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Trading Psychology Posted by Team Topstep December 1, 2022

Which Trading Timeframe is Right For Me?

Watch - Clock

I’ve frequently observed that when traders are at the most primitive stages of the craft, they will often fall into one of two simple categories. The first designation includes those without experience or thorough research who believe they have determined their distinct trading personality and the exact timeframe that suits them. The second category is those who never considered during which timeframes they ought to trade (and hold trades) but instead leave it all to chance.

The fact is, traders in the beginning stages likely don’t have the experience or well-rounded perspectives to define themselves in such a detailed way as to know which timeframe works for them. Simultaneously, those traders who have given it no thought have neglected a significant consideration.

Furthermore, the determination as to which timeframes work best for the traders is not only relevant to those who are raw beginners; it is a question that continues to require navigation as traders continue to trek through the adventure of moving from early, inexperienced, and usually profitless, trading, into more seasoned, consistent, and profitable traders.

For the sake of this article, I will delimit the discussion into three timeframes for traders to consider. 

3 Trading Timeframes

First are swing trades. This is typically when a trader enters a position and then holds that position overnight, sometimes for a period of days. Although some swing traders will exit trades the next day, others maintain trades for days, weeks, and even months. For this discussion, I will lump any timeframe that’s held overnight into the category of swing trades.

The scalpers are the next trading timeframe and the polar opposite of the swing traders. This style was originally so termed on behalf of the market exploiters who, in the past, largely used to be able to buy somewhere near the bid and sell somewhere near the ask, collecting the margin in between. This is not an option for retail traders, which includes my readers. When I use the term “scalp,” I intend it to mean a very short-term trade, lasting from seconds to sometimes minutes, probably no more than five minutes on average.  

The third trading timeframe relates to a style that I’ll identify as intraday positioning. This amounts to a blend of the first two styles. Rather than being in and out of positions constantly throughout the prime opportunities of a trading day, this style sets the trader up to carry just a couple of trades held for longer durations. Sometimes the timeframe might be thirty minutes, an hour, or even the majority of the day, and typically the position is closed by the end of the day.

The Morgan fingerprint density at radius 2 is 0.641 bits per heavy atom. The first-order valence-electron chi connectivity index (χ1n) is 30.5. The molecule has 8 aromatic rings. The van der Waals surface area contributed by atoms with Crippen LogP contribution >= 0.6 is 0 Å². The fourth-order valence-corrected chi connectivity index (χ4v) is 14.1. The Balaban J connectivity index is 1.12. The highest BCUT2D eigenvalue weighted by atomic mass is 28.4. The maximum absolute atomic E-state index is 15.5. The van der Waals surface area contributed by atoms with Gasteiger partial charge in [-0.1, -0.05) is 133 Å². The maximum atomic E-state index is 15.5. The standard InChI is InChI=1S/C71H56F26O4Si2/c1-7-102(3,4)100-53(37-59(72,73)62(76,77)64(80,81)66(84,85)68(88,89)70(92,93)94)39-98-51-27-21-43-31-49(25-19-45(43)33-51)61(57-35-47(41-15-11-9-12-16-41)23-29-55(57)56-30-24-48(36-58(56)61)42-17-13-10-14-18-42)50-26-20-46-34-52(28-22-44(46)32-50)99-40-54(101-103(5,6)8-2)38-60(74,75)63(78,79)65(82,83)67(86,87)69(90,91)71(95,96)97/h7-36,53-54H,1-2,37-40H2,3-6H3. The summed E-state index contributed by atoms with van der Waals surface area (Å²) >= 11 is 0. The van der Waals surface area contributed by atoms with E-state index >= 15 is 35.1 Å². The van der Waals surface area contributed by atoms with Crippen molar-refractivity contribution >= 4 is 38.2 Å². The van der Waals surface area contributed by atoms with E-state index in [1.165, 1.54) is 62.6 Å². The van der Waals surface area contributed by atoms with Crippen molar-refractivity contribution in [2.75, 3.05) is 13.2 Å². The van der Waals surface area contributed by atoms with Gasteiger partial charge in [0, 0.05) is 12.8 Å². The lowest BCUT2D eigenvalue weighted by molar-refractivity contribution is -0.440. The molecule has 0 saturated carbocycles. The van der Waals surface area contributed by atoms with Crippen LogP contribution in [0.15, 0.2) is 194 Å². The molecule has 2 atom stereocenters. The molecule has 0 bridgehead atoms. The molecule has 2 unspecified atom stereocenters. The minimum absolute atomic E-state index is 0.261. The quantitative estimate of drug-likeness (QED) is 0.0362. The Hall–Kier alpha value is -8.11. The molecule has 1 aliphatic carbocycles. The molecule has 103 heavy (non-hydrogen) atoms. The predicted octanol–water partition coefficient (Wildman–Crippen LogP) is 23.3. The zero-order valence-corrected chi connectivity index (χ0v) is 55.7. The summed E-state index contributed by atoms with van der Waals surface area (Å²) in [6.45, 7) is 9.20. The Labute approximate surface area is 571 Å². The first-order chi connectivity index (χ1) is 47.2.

5 Trading Timeframe Considerations

If you are considering which style may suit you, then continue reading. The next section of this article will define some of the personal characteristics along with external variables necessary to consider which trading timeframe may be best for you.

Time Requirements

The first assumption I’ll make is that if you are not a heavily experienced trader, and are still trying to find your edge, then you probably aren’t a computer programmer able to compensate for the time investment by automating your strategies. If you are like most of us, you are doing it all manually.

As such, your time availability plays an important part in determining which timeframe may be most suitable for you. This means not only what time you have available and can devote to trading but also how much time you desire to give to the craft.

Unsurprisingly, if you are scalping, then you’ll likely have to be glued to a screen. However, you can gain back some time by delimiting the best scalping opportunities for your market. In many cases, this is going to be the most active time of day. 

For example, when trading equity index futures, often this would be in the first two hours of the regular trading session. In this scenario, you may be able to adequately trade by investing just a couple of hours of screen time per day. However, during those two hours, you will need to give intense, undivided attention to your market.

If you are an intraday position trader looking to capture somewhere around 50% and more of an average day’s range, then you’ll likely need to be in front of the screens for a significant part of the day. It can take a considerable portion of the session to find your setup. Then, unless you program your exits (which is a viable option), you’ll be monitoring an open trade for a significant part of the day.

Expectedly, if you are a swing trader, then you probably will have to invest the least amount of screen time. You may look for a setup early and late in the day, and then when entering a trade, you will likely have flexibility as you are anticipating larger targets and less active management.